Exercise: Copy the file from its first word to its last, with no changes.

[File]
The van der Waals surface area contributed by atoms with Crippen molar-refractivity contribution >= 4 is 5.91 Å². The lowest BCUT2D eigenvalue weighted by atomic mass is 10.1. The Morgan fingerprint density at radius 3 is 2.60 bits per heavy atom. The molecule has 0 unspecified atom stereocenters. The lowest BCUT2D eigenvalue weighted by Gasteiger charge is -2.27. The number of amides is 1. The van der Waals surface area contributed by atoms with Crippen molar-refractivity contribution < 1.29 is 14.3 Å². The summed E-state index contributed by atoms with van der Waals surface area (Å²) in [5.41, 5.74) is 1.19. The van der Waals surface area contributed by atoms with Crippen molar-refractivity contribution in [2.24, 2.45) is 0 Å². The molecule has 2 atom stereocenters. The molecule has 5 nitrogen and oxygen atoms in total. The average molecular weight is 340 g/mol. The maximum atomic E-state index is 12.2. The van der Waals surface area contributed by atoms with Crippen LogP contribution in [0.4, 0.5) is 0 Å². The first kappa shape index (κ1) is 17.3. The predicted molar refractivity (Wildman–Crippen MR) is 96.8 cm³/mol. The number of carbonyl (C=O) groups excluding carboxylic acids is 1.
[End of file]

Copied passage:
The van der Waals surface area contributed by atoms with Crippen molar-refractivity contribution >= 4 is 5.91 Å². The lowest BCUT2D eigenvalue weighted by atomic mass is 10.1. The Morgan fingerprint density at radius 3 is 2.60 bits per heavy atom. The molecule has 0 unspecified atom stereocenters. The lowest BCUT2D eigenvalue weighted by Gasteiger charge is -2.27. The number of amides is 1. The van der Waals surface area contributed by atoms with Crippen molar-refractivity contribution < 1.29 is 14.3 Å². The summed E-state index contributed by atoms with van der Waals surface area (Å²) in [5.41, 5.74) is 1.19. The van der Waals surface area contributed by atoms with Crippen molar-refractivity contribution in [2.24, 2.45) is 0 Å². The molecule has 2 atom stereocenters. The molecule has 5 nitrogen and oxygen atoms in total. The average molecular weight is 340 g/mol. The maximum atomic E-state index is 12.2. The van der Waals surface area contributed by atoms with Crippen LogP contribution in [0.4, 0.5) is 0 Å². The first kappa shape index (κ1) is 17.3. The predicted molar refractivity (Wildman–Crippen MR) is 96.8 cm³/mol. The number of carbonyl (C=O) groups excluding carboxylic acids is 1.